What Is a Learning Organisation?

BUSINESS & MANAGEMENT, TALENT MANAGEMENT   |   5 minutes  |   February 10, 2020

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A learning organisation isn’t the latest trend in the business environment, but a vital process that’s becoming more essential in our inventive and transformative world. It’s an organisation that facilitates a learning culture by continuously evolving to keep up in a competitive market.1

With new languages being created by intelligent computers, artificial intelligence technology could be one of your colleagues in the near future.2 Companies need to foster a culture of lifelong learning, as more diverse cultures join together under one roof. When employees feel included in the wider business, their ability to innovate increases by 83 per cent3 – an aspect that lifelong learning embraces.4 

What does this mean? Learning in its most basic form is about absorbing new information and knowledge. To become a learning organisation means more than acquiring knowledge: it’s about reframing previous learnings from experience, encouraging healthy curiosity, and being agile and diligent in knowledge sharing.5

 

What is a learning organisation?

Peter Senge, renowned management thought leader, faculty member at MIT Sloan School of Management, and author of The Fifth Discipline: The Art and Practice of the Learning Organisation, popularised this term. He defined a learning organisation as: “a place where people continually expand their capacity to create the results they truly desire; new and expansive patterns of thinking are nurtured; collective aspiration is set free, and people are continually learning to see the whole (reality) together.”6

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According to Senge, a learning organisation depends on prioritising and implementing these five factors into your business.14 It requires a constant reworking and learning from the stream of data all around you. It’s an iterative process where there is no end goal, but must rather be seen as an ongoing process of reframing and pivoting.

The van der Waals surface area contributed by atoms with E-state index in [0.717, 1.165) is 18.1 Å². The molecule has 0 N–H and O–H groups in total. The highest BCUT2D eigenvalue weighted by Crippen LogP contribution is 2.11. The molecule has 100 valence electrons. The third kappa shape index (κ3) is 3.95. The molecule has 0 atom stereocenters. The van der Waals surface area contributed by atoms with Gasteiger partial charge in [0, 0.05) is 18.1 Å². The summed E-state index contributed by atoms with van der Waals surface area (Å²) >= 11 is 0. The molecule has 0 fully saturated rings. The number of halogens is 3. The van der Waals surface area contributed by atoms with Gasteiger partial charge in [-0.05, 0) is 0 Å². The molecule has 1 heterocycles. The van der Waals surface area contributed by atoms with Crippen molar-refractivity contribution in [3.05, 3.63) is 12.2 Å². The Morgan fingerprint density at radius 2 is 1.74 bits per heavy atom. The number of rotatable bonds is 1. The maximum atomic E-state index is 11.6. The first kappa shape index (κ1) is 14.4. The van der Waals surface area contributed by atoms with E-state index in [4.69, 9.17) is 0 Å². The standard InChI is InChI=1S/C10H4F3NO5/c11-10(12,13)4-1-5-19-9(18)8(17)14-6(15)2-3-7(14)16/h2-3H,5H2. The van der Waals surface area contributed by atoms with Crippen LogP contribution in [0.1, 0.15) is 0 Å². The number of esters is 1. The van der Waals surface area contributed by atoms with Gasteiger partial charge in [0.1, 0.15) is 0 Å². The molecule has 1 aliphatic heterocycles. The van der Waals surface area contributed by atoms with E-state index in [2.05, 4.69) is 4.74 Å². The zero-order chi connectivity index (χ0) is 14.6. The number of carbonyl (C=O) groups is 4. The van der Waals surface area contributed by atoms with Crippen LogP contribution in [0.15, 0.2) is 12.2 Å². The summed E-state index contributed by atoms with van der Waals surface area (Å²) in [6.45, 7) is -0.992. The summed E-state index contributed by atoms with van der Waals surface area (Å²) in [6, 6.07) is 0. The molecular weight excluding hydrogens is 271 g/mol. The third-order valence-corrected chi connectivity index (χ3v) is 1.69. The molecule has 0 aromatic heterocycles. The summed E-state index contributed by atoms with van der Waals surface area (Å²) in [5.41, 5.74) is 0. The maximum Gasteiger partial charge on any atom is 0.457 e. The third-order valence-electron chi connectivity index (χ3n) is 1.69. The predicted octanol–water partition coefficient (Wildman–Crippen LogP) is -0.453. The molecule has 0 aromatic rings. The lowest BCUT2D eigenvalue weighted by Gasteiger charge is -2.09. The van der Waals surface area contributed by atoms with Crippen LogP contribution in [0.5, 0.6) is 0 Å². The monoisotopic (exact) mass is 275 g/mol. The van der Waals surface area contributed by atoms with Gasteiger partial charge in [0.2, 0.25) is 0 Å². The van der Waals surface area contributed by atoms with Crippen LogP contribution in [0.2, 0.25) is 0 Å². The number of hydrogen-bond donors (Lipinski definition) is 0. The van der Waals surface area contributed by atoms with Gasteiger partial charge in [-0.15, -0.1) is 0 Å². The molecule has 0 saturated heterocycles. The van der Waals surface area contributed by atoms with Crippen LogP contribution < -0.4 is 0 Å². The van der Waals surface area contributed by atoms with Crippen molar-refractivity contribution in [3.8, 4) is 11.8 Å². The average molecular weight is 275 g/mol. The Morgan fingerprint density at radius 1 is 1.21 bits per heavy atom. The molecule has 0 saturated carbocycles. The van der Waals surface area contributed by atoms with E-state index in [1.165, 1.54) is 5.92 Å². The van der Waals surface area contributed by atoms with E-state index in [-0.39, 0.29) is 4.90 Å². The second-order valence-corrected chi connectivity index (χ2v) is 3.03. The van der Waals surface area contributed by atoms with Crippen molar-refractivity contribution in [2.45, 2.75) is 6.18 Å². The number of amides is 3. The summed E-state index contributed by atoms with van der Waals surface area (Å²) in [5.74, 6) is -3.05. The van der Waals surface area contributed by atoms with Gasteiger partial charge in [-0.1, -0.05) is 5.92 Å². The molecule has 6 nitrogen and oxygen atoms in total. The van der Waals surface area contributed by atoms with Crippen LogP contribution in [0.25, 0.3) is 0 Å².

What are the barriers to a learning organisation?

The main issue that many organisations have in adopting a learning culture: working in a silo mentality.15 A silo mentality, as explained by Will Kenton of Investopedia, occurs when several departments or groups within an organisation don’t want to share information or knowledge with other individuals in the same organisation.16

If employees function purely as their role requires on paper, with no communication, it feeds into a task-oriented model that doesn’t allow for flexibility or knowledge sharing.17 Open conversation between departments allows team members to gain a better understanding of the common business goals and will help promote teamwork.

The link between learning and continuous improvement is important to understand. Continuous improvement functions or programmes are becoming increasingly popular as organisations strive to better themselves, and gain a competitive edge within their industry.18 However, continuous improvement requires a commitment to learning.

How to create a learning organisation

Corporate training is often sporadic, making it ineffective in raising morale, skills and development. By integrating learning into a company culture, decision-making by hierarchy is replaced with open communication, transparency and a shared mission.19

Creating a learning culture has a direct impact on business success and growth.20 Part of the reason for this is because quantitative and qualitative information and feedback is essential to a learning organisation working well. Teams need to gain a more holistic understanding of their people and their systems, and this means analysing what went wrong and what went right with actual data.21

Embracing a learning culture allows for the opportunity to solve diverse organisational problems by tapping into your workforce’s wider expertise. By creating a learning culture, you give people an opportunity to be a part of the business – not task-oriented but goal-invested.

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  • 16 Kenton, W. (Jun, 2019). ‘Silo mentality’. Retrieved from Investopedia.
  • 17 Saberton, M. (Sep, 2018). ‘Avoiding operational silos’. Retrieved from Huddle.
  • 18 Falcone, L. (Jun, 2017). ‘Innovation and continuous improvement – bedfellows or combatants?’. Retrieved from Planbox.
  • 19 Kim, J. (Aug, 2018). ‘The Fifth Discipline and universities as learning organizations’. Retrieved from Inside Higher Ed.
  • 20 Zomick, B. (Jul, 2017). ‘How learning and development creates today’s high-performance organizations’. Retrieved from Path Gather.
  • 21 Bishop, C. (Sep, 2018). ‘Seven learning and development trends to adopt in 2019’. Retrieved from Forbes.